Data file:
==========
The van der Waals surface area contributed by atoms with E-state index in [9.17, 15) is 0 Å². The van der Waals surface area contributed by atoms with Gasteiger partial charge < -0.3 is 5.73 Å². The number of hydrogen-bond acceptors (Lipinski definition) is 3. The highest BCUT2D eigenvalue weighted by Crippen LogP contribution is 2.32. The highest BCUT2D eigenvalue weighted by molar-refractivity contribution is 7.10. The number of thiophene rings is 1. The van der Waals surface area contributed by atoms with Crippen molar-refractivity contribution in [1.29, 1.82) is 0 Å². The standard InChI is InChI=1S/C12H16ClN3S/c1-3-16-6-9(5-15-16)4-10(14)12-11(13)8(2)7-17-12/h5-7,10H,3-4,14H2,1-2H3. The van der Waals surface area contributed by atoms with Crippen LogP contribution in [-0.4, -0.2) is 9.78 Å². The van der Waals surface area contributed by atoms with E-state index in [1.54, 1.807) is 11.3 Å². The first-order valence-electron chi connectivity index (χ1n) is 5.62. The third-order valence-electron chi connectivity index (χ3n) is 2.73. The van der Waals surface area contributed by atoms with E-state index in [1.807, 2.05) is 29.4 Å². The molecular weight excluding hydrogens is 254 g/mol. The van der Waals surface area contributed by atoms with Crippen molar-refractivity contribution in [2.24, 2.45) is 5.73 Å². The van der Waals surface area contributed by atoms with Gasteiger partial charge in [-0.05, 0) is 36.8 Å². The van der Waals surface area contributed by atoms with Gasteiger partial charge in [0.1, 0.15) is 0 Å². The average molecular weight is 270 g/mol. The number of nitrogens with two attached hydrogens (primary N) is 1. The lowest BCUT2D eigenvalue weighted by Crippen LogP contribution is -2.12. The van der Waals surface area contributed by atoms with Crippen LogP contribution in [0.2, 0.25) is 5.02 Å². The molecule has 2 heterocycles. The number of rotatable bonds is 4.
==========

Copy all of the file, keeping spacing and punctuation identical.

The van der Waals surface area contributed by atoms with E-state index in [9.17, 15) is 0 Å². The van der Waals surface area contributed by atoms with Gasteiger partial charge < -0.3 is 5.73 Å². The number of hydrogen-bond acceptors (Lipinski definition) is 3. The highest BCUT2D eigenvalue weighted by Crippen LogP contribution is 2.32. The highest BCUT2D eigenvalue weighted by molar-refractivity contribution is 7.10. The number of thiophene rings is 1. The van der Waals surface area contributed by atoms with Crippen molar-refractivity contribution in [1.29, 1.82) is 0 Å². The standard InChI is InChI=1S/C12H16ClN3S/c1-3-16-6-9(5-15-16)4-10(14)12-11(13)8(2)7-17-12/h5-7,10H,3-4,14H2,1-2H3. The van der Waals surface area contributed by atoms with Crippen LogP contribution in [-0.4, -0.2) is 9.78 Å². The van der Waals surface area contributed by atoms with E-state index in [1.54, 1.807) is 11.3 Å². The first-order valence-electron chi connectivity index (χ1n) is 5.62. The third-order valence-electron chi connectivity index (χ3n) is 2.73. The van der Waals surface area contributed by atoms with E-state index in [1.807, 2.05) is 29.4 Å². The molecular weight excluding hydrogens is 254 g/mol. The van der Waals surface area contributed by atoms with Crippen molar-refractivity contribution in [2.24, 2.45) is 5.73 Å². The van der Waals surface area contributed by atoms with Gasteiger partial charge in [-0.05, 0) is 36.8 Å². The van der Waals surface area contributed by atoms with Gasteiger partial charge in [0.1, 0.15) is 0 Å². The average molecular weight is 270 g/mol. The number of nitrogens with two attached hydrogens (primary N) is 1. The lowest BCUT2D eigenvalue weighted by Crippen LogP contribution is -2.12. The van der Waals surface area contributed by atoms with Crippen LogP contribution in [0.2, 0.25) is 5.02 Å². The molecule has 2 heterocycles. The number of rotatable bonds is 4.